The US, Australia and Britain insisted Monday that the diplomatic crisis wouldn’t affect their longer-term relations with France, which is seething over a surprise, strategic submarine deal involving the three countries that sank a rival French submarine contract.
France recalled its ambassadors to the US and Australia for the first time in history because of the deal, and its anger is showing few signs of subsiding.
French Foreign Minister Jean-Yves Le Drian, in New York to represent France at the U.N. General Assembly, is expected to give a news conference Monday to address the situation. He’s also meeting with foreign ministers from the other 26 European Union nations in New York, where he will discuss the consequences of the submarine deal and France’s vision for a more strategically independent Europe.
France won support Monday from the European Commission president, Ursula von der Leyen, who told CNN that “one of our member states has been treated in a way that is not acceptable. … We want to know what happened and why.”
While US President Joe Biden is hosting the Australian and British leaders this week, he won’t see French President Emmanuel Macron, who’s not traveling to the UN
Instead, Biden plans a call with Macron in the coming days, where he will underscore the U.S. commitment to its alliance with France and lay out specific measures the two nations can take together in the Indo-Pacific, according to a senior U.S. administration official who spoke on condition of anonymity to discuss planning for the leaders’ call. The official said while the administration understands the French position on the issue, it did not “share their view in terms of how this all developed.”
White House press secretary Jen Psaki said a disagreement about “a single decision” would not disrupt a relationship or harm the United States’ standing across Europe.
The submarine deal, known as AUKUS, will see Australia cancel a contract to buy diesel-electric French submarines and instead acquire nuclear-powered vessels from the US. The US, Australia and Britain say the deal bolsters their commitment to the Indo-Pacific region, and has widely been seen as a move to counter an increasingly assertive China.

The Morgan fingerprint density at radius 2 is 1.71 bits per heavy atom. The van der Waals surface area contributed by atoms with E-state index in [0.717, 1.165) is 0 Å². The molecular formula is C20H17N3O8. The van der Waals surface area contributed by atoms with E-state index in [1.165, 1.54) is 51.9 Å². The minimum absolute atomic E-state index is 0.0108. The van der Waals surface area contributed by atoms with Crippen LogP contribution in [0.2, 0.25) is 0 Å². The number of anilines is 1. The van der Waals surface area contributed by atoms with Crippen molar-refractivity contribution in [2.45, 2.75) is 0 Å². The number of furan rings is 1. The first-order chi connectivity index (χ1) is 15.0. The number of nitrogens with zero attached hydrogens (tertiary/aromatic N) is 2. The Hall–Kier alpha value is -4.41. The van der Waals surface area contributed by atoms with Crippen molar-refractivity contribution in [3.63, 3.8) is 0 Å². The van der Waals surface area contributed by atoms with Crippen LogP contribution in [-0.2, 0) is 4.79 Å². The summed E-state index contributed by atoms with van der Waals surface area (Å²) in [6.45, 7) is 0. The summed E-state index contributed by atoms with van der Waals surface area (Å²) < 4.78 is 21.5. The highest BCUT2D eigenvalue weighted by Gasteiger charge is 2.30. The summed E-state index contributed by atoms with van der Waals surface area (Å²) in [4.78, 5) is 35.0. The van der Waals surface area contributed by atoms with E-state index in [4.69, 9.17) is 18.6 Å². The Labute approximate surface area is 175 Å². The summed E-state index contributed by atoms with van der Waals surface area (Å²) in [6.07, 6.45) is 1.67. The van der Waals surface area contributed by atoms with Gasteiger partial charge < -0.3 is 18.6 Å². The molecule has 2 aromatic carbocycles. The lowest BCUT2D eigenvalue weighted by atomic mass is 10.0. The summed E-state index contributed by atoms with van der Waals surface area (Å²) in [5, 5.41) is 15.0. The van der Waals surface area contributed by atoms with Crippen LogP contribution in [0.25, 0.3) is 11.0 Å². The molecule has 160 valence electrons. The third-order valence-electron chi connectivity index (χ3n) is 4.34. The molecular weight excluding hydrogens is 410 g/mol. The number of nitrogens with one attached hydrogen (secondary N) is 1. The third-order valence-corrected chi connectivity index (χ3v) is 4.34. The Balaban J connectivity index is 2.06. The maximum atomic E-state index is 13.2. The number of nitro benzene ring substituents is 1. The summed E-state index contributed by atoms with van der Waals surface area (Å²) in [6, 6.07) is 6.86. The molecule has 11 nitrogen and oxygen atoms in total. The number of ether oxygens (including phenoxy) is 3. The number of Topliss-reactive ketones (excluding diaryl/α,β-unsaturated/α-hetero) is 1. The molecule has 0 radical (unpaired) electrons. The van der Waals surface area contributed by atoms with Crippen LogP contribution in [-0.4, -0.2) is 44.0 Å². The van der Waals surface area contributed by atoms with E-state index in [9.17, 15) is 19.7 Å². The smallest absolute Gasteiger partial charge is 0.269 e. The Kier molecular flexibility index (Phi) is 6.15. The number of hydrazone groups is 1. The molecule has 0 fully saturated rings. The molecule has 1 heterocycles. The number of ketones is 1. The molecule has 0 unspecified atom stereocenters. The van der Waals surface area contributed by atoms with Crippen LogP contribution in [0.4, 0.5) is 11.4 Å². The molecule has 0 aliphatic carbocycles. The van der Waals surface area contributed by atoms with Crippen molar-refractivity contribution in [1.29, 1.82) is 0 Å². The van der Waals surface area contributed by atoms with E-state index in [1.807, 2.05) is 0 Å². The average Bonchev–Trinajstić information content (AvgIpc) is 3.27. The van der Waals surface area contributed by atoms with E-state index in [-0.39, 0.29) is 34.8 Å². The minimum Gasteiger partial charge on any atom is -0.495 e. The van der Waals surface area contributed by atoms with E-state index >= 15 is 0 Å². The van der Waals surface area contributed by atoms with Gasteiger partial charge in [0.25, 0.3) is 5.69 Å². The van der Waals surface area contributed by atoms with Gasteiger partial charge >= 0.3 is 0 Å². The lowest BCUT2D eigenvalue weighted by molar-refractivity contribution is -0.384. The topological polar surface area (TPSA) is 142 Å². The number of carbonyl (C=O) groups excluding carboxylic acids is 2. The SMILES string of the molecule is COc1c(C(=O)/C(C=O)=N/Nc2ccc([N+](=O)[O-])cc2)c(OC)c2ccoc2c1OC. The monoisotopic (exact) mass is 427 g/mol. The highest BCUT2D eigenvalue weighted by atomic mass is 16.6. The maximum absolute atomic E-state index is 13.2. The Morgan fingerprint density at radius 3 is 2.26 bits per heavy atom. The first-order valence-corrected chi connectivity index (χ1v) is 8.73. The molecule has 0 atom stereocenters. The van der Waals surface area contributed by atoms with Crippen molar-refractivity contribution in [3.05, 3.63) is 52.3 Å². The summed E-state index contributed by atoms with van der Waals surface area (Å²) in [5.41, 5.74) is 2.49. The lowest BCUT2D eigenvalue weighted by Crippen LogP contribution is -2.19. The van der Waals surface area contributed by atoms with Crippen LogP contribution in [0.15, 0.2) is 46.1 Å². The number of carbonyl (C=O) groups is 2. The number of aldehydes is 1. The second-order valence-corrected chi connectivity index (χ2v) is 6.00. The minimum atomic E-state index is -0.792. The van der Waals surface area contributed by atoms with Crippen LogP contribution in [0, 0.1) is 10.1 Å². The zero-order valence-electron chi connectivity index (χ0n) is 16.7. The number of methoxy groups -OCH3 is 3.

The French government appears to have been blindsided by the agreement, and feels its own strategic interests in the Pacific — thanks to its territories and military presence there — were ignored by major allies.
“It’s not just a Franco-Australian affair, but a rupture of trust in alliances,” the French foreign minister was quoted as saying in the French newspaper Ouest-France. “It calls for serious reflection about the very concept of what we do with alliances.”
Le Drian said he canceled a meeting with his Australian counterpart in New York “for obvious reasons.”
Le Drian said he has no meeting scheduled with his US counterpart, Secretary of State Antony Blinken, while he’s at the U.N., but might “pass him in the hallways.”
Meanwhile France’s defense minister canceled a meeting with her British counterpart this week.
British Prime Minister Boris Johnson, meanwhile, insisted that Britain’s relationship with France is “ineradicable.” Speaking on his way to New York, he said, “AUKUS is not in any way meant to be zero-sum, it’s not meant to be exclusionary. It’s not something that anybody needs to worry about and particularly not our French friends.”
British officials have stressed the close military ties between the U.K. and France, including joint operations in Mali and Estonia.
In Australia, officials said France’s anger wouldn’t derail negotiations on an Australia-European Union free trade deal.
French Ambassador to Australia Jean-Pierre Thebault denied media reports that France was lobbying the EU not to sign the trade deal with Australia that has been under negotiation since 2018.
Australian Trade Minister Dan Tehan said he would travel to Paris within weeks for trade negotiations and was “very keen to touch base with my French counterpart.”
“I see no reason why those discussions won’t continue,” Tehan said.
The European Commission, the EU’s executive branch, said Monday they’re analyzing the impact of the Australian submarine agreement.
Australia argues that the submarine deal was about protecting its strategic interests amid broad concern about China’s growing assertiveness.
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